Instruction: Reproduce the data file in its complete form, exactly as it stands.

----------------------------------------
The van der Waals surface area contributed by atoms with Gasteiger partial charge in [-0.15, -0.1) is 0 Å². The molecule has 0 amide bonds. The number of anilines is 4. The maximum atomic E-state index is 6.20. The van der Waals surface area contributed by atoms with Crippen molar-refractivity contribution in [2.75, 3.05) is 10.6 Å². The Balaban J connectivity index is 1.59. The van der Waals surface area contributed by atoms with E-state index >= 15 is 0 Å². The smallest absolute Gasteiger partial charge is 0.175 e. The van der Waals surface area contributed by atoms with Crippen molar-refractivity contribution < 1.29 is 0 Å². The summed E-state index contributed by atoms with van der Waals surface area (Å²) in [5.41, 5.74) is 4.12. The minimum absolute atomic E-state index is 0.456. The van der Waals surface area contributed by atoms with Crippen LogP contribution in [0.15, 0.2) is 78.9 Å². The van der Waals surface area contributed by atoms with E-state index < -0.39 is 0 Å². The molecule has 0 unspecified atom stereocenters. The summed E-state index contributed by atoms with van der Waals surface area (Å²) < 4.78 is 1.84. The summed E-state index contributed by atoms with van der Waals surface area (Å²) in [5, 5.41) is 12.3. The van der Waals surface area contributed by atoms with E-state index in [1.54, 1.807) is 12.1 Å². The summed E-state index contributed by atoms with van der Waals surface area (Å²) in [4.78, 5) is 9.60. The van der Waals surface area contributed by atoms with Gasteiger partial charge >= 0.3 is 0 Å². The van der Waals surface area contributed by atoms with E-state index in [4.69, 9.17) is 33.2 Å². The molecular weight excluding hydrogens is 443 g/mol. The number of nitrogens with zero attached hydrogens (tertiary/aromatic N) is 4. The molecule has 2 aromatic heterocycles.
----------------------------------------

The van der Waals surface area contributed by atoms with Gasteiger partial charge in [-0.15, -0.1) is 0 Å². The molecule has 0 amide bonds. The number of anilines is 4. The maximum atomic E-state index is 6.20. The van der Waals surface area contributed by atoms with Crippen molar-refractivity contribution in [2.75, 3.05) is 10.6 Å². The Balaban J connectivity index is 1.59. The van der Waals surface area contributed by atoms with E-state index >= 15 is 0 Å². The smallest absolute Gasteiger partial charge is 0.175 e. The van der Waals surface area contributed by atoms with Crippen molar-refractivity contribution < 1.29 is 0 Å². The summed E-state index contributed by atoms with van der Waals surface area (Å²) in [5.41, 5.74) is 4.12. The minimum absolute atomic E-state index is 0.456. The van der Waals surface area contributed by atoms with Crippen LogP contribution in [0.15, 0.2) is 78.9 Å². The van der Waals surface area contributed by atoms with E-state index < -0.39 is 0 Å². The molecule has 0 unspecified atom stereocenters. The summed E-state index contributed by atoms with van der Waals surface area (Å²) < 4.78 is 1.84. The summed E-state index contributed by atoms with van der Waals surface area (Å²) in [5, 5.41) is 12.3. The van der Waals surface area contributed by atoms with E-state index in [1.54, 1.807) is 12.1 Å². The summed E-state index contributed by atoms with van der Waals surface area (Å²) in [4.78, 5) is 9.60. The van der Waals surface area contributed by atoms with Gasteiger partial charge >= 0.3 is 0 Å². The van der Waals surface area contributed by atoms with E-state index in [4.69, 9.17) is 33.2 Å². The molecular weight excluding hydrogens is 443 g/mol. The number of nitrogens with zero attached hydrogens (tertiary/aromatic N) is 4. The molecule has 2 aromatic heterocycles.